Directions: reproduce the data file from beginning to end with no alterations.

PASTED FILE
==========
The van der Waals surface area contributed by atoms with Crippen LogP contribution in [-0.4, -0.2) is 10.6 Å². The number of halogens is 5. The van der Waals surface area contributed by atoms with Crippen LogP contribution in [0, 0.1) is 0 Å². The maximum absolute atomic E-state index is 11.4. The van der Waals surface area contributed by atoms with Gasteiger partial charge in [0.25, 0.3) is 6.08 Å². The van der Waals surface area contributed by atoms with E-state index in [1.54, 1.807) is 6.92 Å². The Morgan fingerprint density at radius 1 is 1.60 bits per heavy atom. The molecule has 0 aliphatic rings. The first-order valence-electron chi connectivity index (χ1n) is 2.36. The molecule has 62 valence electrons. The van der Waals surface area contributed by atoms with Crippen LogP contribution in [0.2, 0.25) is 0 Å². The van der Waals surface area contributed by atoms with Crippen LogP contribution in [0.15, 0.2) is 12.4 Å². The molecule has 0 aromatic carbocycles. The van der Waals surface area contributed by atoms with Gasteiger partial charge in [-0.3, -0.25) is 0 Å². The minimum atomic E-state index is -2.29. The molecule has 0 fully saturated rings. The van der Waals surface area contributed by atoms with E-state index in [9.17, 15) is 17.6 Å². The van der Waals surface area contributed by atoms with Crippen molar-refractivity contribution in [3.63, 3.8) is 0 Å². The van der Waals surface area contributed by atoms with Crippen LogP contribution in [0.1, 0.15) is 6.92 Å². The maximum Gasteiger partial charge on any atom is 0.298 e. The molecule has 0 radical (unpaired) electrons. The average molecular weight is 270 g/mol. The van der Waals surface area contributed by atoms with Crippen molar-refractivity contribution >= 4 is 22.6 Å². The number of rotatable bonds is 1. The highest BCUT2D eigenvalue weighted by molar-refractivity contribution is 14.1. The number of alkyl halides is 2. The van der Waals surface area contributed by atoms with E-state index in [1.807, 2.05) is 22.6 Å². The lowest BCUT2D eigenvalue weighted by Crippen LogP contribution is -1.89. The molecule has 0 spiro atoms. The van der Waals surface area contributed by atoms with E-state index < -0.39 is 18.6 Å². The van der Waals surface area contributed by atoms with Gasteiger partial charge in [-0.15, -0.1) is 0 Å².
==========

The van der Waals surface area contributed by atoms with Crippen LogP contribution in [-0.4, -0.2) is 10.6 Å². The number of halogens is 5. The van der Waals surface area contributed by atoms with Crippen LogP contribution in [0, 0.1) is 0 Å². The maximum absolute atomic E-state index is 11.4. The van der Waals surface area contributed by atoms with Gasteiger partial charge in [0.25, 0.3) is 6.08 Å². The van der Waals surface area contributed by atoms with E-state index in [1.54, 1.807) is 6.92 Å². The Morgan fingerprint density at radius 1 is 1.60 bits per heavy atom. The molecule has 0 aliphatic rings. The first-order valence-electron chi connectivity index (χ1n) is 2.36. The molecule has 62 valence electrons. The van der Waals surface area contributed by atoms with Crippen LogP contribution in [0.2, 0.25) is 0 Å². The van der Waals surface area contributed by atoms with Crippen LogP contribution in [0.15, 0.2) is 12.4 Å². The molecule has 0 aromatic carbocycles. The van der Waals surface area contributed by atoms with Gasteiger partial charge in [-0.3, -0.25) is 0 Å². The minimum atomic E-state index is -2.29. The molecule has 0 fully saturated rings. The van der Waals surface area contributed by atoms with E-state index in [9.17, 15) is 17.6 Å². The van der Waals surface area contributed by atoms with Crippen molar-refractivity contribution in [3.63, 3.8) is 0 Å². The van der Waals surface area contributed by atoms with Crippen LogP contribution in [0.1, 0.15) is 6.92 Å². The maximum Gasteiger partial charge on any atom is 0.298 e. The molecule has 0 radical (unpaired) electrons. The average molecular weight is 270 g/mol. The van der Waals surface area contributed by atoms with Crippen molar-refractivity contribution >= 4 is 22.6 Å². The number of rotatable bonds is 1. The highest BCUT2D eigenvalue weighted by molar-refractivity contribution is 14.1. The number of alkyl halides is 2. The van der Waals surface area contributed by atoms with E-state index in [1.807, 2.05) is 22.6 Å². The lowest BCUT2D eigenvalue weighted by Crippen LogP contribution is -1.89. The molecule has 0 spiro atoms. The van der Waals surface area contributed by atoms with E-state index < -0.39 is 18.6 Å². The van der Waals surface area contributed by atoms with Gasteiger partial charge in [-0.15, -0.1) is 0 Å².